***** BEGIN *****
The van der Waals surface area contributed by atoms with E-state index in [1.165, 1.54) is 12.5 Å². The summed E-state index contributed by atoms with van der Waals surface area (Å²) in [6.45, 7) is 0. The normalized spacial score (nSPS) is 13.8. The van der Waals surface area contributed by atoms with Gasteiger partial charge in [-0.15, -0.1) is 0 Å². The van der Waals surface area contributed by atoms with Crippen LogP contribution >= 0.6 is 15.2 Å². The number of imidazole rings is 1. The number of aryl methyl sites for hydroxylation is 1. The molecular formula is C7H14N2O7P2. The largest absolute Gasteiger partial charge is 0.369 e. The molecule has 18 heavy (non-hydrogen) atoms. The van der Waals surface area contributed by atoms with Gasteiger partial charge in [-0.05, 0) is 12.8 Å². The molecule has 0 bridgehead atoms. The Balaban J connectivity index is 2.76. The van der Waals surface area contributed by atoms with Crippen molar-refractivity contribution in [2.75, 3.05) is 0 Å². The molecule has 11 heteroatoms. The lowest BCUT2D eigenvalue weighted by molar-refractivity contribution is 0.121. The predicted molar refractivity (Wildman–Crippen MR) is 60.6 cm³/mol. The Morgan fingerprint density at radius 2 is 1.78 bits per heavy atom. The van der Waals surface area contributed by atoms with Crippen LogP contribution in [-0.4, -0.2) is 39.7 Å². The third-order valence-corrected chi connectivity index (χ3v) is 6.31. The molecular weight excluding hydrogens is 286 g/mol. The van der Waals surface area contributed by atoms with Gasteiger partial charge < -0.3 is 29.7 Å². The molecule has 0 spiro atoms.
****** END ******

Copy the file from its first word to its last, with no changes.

The van der Waals surface area contributed by atoms with E-state index in [1.165, 1.54) is 12.5 Å². The summed E-state index contributed by atoms with van der Waals surface area (Å²) in [6.45, 7) is 0. The normalized spacial score (nSPS) is 13.8. The van der Waals surface area contributed by atoms with Gasteiger partial charge in [-0.15, -0.1) is 0 Å². The van der Waals surface area contributed by atoms with Crippen LogP contribution >= 0.6 is 15.2 Å². The number of imidazole rings is 1. The number of aryl methyl sites for hydroxylation is 1. The molecular formula is C7H14N2O7P2. The largest absolute Gasteiger partial charge is 0.369 e. The molecule has 18 heavy (non-hydrogen) atoms. The van der Waals surface area contributed by atoms with Gasteiger partial charge in [-0.05, 0) is 12.8 Å². The molecule has 0 bridgehead atoms. The Balaban J connectivity index is 2.76. The van der Waals surface area contributed by atoms with Crippen molar-refractivity contribution in [2.75, 3.05) is 0 Å². The molecule has 11 heteroatoms. The lowest BCUT2D eigenvalue weighted by molar-refractivity contribution is 0.121. The predicted molar refractivity (Wildman–Crippen MR) is 60.6 cm³/mol. The Morgan fingerprint density at radius 2 is 1.78 bits per heavy atom. The van der Waals surface area contributed by atoms with Crippen LogP contribution in [-0.4, -0.2) is 39.7 Å². The third-order valence-corrected chi connectivity index (χ3v) is 6.31. The molecular weight excluding hydrogens is 286 g/mol. The van der Waals surface area contributed by atoms with Gasteiger partial charge < -0.3 is 29.7 Å². The molecule has 0 spiro atoms.